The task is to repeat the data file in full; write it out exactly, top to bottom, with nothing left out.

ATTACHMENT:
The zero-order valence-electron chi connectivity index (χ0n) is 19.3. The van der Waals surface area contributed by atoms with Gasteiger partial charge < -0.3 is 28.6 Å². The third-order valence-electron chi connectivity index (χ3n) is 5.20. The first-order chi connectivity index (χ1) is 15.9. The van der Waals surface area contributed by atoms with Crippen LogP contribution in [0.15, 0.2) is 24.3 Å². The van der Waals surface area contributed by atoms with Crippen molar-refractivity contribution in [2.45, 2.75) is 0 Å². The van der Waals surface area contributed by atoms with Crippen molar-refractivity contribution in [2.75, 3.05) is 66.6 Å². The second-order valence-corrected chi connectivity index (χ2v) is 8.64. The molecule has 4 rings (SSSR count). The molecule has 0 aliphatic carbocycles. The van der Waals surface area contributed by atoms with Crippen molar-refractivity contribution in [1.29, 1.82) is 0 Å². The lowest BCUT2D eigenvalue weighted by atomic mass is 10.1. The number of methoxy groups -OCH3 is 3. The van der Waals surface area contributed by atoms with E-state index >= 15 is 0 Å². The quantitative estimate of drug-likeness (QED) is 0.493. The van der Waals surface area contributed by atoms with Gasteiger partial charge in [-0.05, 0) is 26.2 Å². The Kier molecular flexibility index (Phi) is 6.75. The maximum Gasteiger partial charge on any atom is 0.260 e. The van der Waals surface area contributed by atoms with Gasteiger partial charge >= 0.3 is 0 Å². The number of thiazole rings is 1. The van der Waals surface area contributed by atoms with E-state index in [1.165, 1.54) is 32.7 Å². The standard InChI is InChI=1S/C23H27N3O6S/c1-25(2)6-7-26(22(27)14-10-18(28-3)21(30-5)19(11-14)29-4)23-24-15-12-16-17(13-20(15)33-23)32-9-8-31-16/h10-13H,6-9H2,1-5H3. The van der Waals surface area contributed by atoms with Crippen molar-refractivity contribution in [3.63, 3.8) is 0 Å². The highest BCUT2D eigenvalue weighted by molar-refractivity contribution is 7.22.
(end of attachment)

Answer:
The zero-order valence-electron chi connectivity index (χ0n) is 19.3. The van der Waals surface area contributed by atoms with Gasteiger partial charge < -0.3 is 28.6 Å². The third-order valence-electron chi connectivity index (χ3n) is 5.20. The first-order chi connectivity index (χ1) is 15.9. The van der Waals surface area contributed by atoms with Crippen LogP contribution in [0.15, 0.2) is 24.3 Å². The van der Waals surface area contributed by atoms with Crippen molar-refractivity contribution in [2.45, 2.75) is 0 Å². The van der Waals surface area contributed by atoms with Crippen molar-refractivity contribution in [2.75, 3.05) is 66.6 Å². The second-order valence-corrected chi connectivity index (χ2v) is 8.64. The molecule has 4 rings (SSSR count). The molecule has 0 aliphatic carbocycles. The van der Waals surface area contributed by atoms with Crippen molar-refractivity contribution in [1.29, 1.82) is 0 Å². The lowest BCUT2D eigenvalue weighted by atomic mass is 10.1. The number of methoxy groups -OCH3 is 3. The van der Waals surface area contributed by atoms with E-state index >= 15 is 0 Å². The quantitative estimate of drug-likeness (QED) is 0.493. The van der Waals surface area contributed by atoms with Gasteiger partial charge in [-0.05, 0) is 26.2 Å². The Kier molecular flexibility index (Phi) is 6.75. The maximum Gasteiger partial charge on any atom is 0.260 e. The van der Waals surface area contributed by atoms with Gasteiger partial charge >= 0.3 is 0 Å². The number of thiazole rings is 1. The van der Waals surface area contributed by atoms with E-state index in [1.165, 1.54) is 32.7 Å². The standard InChI is InChI=1S/C23H27N3O6S/c1-25(2)6-7-26(22(27)14-10-18(28-3)21(30-5)19(11-14)29-4)23-24-15-12-16-17(13-20(15)33-23)32-9-8-31-16/h10-13H,6-9H2,1-5H3. The van der Waals surface area contributed by atoms with Crippen molar-refractivity contribution in [3.63, 3.8) is 0 Å². The highest BCUT2D eigenvalue weighted by molar-refractivity contribution is 7.22.